No! The opposite of that. Lots of little µframeworks, defining composable and generic types, is much better than a giant monolith.
The Swift Package Manager is taking this approach, and I think it's great: https://github.com/apple/swift-package-manager#modules
The caret character doesn't appear anywhere in the semver spec, so whatever that does, it's non-standard: http://semver.org/
If your modules are small and well-defined, they probably won't need many versions anyways - they might just stay on 1.0.x forever. If you want to do something different, it might make more sense to just write another module.
I implemented KeyMirror from NPM once. It's a simple array->object transformation. It's been in production for months without issue. But, I initially got guff from my boss over it for not using the package. If anything, the package is just an example proof-of-concept of an extremely simple idea. But, carrying the bloat of another package next to more relevant packages seems to be more important here than just merely owning a simple piece of code like this.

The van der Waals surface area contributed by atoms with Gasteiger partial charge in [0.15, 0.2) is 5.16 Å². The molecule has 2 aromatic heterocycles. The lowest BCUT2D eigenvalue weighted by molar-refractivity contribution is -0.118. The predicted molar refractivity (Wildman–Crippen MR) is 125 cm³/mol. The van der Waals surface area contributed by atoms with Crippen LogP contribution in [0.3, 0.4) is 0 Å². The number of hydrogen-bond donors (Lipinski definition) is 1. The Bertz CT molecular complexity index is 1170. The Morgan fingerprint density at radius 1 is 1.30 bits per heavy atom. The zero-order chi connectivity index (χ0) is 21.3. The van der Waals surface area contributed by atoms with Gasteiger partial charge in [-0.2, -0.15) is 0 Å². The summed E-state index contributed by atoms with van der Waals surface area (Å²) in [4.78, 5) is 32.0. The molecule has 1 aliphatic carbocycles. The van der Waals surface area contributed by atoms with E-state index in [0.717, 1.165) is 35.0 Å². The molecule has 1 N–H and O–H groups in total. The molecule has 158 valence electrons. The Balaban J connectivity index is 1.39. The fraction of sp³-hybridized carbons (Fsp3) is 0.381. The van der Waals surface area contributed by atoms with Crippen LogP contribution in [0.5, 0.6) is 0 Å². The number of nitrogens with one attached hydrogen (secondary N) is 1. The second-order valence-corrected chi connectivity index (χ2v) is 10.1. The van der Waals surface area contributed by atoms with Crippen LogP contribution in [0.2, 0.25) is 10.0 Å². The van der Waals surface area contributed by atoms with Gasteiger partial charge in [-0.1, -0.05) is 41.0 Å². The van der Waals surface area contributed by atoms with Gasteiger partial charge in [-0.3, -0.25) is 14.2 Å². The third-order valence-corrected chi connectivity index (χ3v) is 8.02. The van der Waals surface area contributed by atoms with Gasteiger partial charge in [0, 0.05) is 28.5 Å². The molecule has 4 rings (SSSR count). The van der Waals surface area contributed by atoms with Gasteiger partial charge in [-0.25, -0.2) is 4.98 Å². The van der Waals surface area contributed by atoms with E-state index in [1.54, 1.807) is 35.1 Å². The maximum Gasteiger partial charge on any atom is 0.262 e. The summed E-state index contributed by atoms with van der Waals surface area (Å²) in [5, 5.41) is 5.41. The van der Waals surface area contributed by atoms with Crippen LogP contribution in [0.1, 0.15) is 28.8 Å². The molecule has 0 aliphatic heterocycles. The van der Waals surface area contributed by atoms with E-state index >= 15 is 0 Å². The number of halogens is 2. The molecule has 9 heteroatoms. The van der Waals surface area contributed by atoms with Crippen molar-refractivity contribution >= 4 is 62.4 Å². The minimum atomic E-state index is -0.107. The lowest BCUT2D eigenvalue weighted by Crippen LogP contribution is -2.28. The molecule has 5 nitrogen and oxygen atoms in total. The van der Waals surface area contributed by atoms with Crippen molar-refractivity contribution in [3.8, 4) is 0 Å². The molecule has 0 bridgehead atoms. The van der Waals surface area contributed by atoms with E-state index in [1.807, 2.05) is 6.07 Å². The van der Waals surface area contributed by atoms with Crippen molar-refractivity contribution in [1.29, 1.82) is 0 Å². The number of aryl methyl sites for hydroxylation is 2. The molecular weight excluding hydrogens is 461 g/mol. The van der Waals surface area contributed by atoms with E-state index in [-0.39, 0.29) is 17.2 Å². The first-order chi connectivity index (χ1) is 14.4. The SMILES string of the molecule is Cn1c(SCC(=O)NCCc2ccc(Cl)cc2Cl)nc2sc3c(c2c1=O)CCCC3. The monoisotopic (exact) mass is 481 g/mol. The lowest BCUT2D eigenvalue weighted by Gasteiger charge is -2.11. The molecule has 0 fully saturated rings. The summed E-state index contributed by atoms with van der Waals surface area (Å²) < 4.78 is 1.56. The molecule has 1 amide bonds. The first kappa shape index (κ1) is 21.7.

For example, ^1.3.2 will allow anything greater than 1.3.2 but not 2.0.0. It also has special behaviour that makes it more strict for projects with a major version of 0. If your dependencies follow semver then you'll get bug fixes and security updates without having to do anything or worry about breaking changes.
More info: https://nodesource.com/blog/semver-tilde-and-caret/
Trivial dependencies are a code smell, a liability, and an operational headache.